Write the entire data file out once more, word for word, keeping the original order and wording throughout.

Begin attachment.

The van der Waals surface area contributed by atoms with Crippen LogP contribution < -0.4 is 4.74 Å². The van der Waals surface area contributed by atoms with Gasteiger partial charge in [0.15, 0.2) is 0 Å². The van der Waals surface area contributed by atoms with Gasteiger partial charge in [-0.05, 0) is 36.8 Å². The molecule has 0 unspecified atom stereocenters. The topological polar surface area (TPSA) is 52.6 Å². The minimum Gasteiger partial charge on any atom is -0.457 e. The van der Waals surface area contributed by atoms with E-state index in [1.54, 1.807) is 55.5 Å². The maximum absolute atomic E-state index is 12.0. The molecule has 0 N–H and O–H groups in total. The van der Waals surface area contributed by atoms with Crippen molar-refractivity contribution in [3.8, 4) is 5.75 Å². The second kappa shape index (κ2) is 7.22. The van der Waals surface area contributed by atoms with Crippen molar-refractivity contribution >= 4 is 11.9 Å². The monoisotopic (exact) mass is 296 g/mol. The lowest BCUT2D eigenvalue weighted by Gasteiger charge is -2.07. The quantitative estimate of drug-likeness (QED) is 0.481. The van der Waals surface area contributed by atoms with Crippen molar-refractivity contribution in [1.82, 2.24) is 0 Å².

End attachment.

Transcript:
The van der Waals surface area contributed by atoms with Crippen LogP contribution < -0.4 is 4.74 Å². The van der Waals surface area contributed by atoms with Gasteiger partial charge in [0.15, 0.2) is 0 Å². The van der Waals surface area contributed by atoms with Gasteiger partial charge in [-0.05, 0) is 36.8 Å². The molecule has 0 unspecified atom stereocenters. The topological polar surface area (TPSA) is 52.6 Å². The minimum Gasteiger partial charge on any atom is -0.457 e. The van der Waals surface area contributed by atoms with E-state index in [1.54, 1.807) is 55.5 Å². The maximum absolute atomic E-state index is 12.0. The molecule has 0 N–H and O–H groups in total. The van der Waals surface area contributed by atoms with Crippen molar-refractivity contribution in [3.8, 4) is 5.75 Å². The second kappa shape index (κ2) is 7.22. The van der Waals surface area contributed by atoms with Crippen molar-refractivity contribution >= 4 is 11.9 Å². The monoisotopic (exact) mass is 296 g/mol. The lowest BCUT2D eigenvalue weighted by Gasteiger charge is -2.07. The quantitative estimate of drug-likeness (QED) is 0.481. The van der Waals surface area contributed by atoms with Crippen molar-refractivity contribution in [1.82, 2.24) is 0 Å².